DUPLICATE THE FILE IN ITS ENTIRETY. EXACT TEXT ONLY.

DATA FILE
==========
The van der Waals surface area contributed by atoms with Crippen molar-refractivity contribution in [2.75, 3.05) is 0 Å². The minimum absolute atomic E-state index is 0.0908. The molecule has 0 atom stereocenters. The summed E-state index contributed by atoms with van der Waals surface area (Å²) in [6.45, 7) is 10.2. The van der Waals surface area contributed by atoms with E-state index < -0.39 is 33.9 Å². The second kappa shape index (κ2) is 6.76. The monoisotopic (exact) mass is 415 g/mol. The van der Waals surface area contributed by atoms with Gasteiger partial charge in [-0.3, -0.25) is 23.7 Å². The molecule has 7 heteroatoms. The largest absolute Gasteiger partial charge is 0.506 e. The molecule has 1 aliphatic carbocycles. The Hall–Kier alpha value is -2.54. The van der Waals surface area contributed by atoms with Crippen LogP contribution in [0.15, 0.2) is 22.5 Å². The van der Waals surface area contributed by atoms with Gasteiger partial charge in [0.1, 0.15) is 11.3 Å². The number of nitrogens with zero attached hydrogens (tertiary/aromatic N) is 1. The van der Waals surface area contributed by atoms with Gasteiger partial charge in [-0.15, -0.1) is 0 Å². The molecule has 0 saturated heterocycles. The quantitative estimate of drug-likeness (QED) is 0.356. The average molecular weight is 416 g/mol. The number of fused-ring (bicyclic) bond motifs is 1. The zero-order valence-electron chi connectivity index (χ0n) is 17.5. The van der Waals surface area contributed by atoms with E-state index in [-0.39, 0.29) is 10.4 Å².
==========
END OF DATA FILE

The van der Waals surface area contributed by atoms with Crippen molar-refractivity contribution in [2.75, 3.05) is 0 Å². The minimum absolute atomic E-state index is 0.0908. The molecule has 0 atom stereocenters. The summed E-state index contributed by atoms with van der Waals surface area (Å²) in [6.45, 7) is 10.2. The van der Waals surface area contributed by atoms with E-state index < -0.39 is 33.9 Å². The second kappa shape index (κ2) is 6.76. The monoisotopic (exact) mass is 415 g/mol. The van der Waals surface area contributed by atoms with Gasteiger partial charge in [-0.3, -0.25) is 23.7 Å². The molecule has 7 heteroatoms. The largest absolute Gasteiger partial charge is 0.506 e. The molecule has 1 aliphatic carbocycles. The Hall–Kier alpha value is -2.54. The van der Waals surface area contributed by atoms with Crippen LogP contribution in [0.15, 0.2) is 22.5 Å². The van der Waals surface area contributed by atoms with Gasteiger partial charge in [0.1, 0.15) is 11.3 Å². The number of nitrogens with zero attached hydrogens (tertiary/aromatic N) is 1. The van der Waals surface area contributed by atoms with Gasteiger partial charge in [-0.15, -0.1) is 0 Å². The molecule has 0 saturated heterocycles. The quantitative estimate of drug-likeness (QED) is 0.356. The average molecular weight is 416 g/mol. The number of fused-ring (bicyclic) bond motifs is 1. The zero-order valence-electron chi connectivity index (χ0n) is 17.5. The van der Waals surface area contributed by atoms with E-state index in [-0.39, 0.29) is 10.4 Å².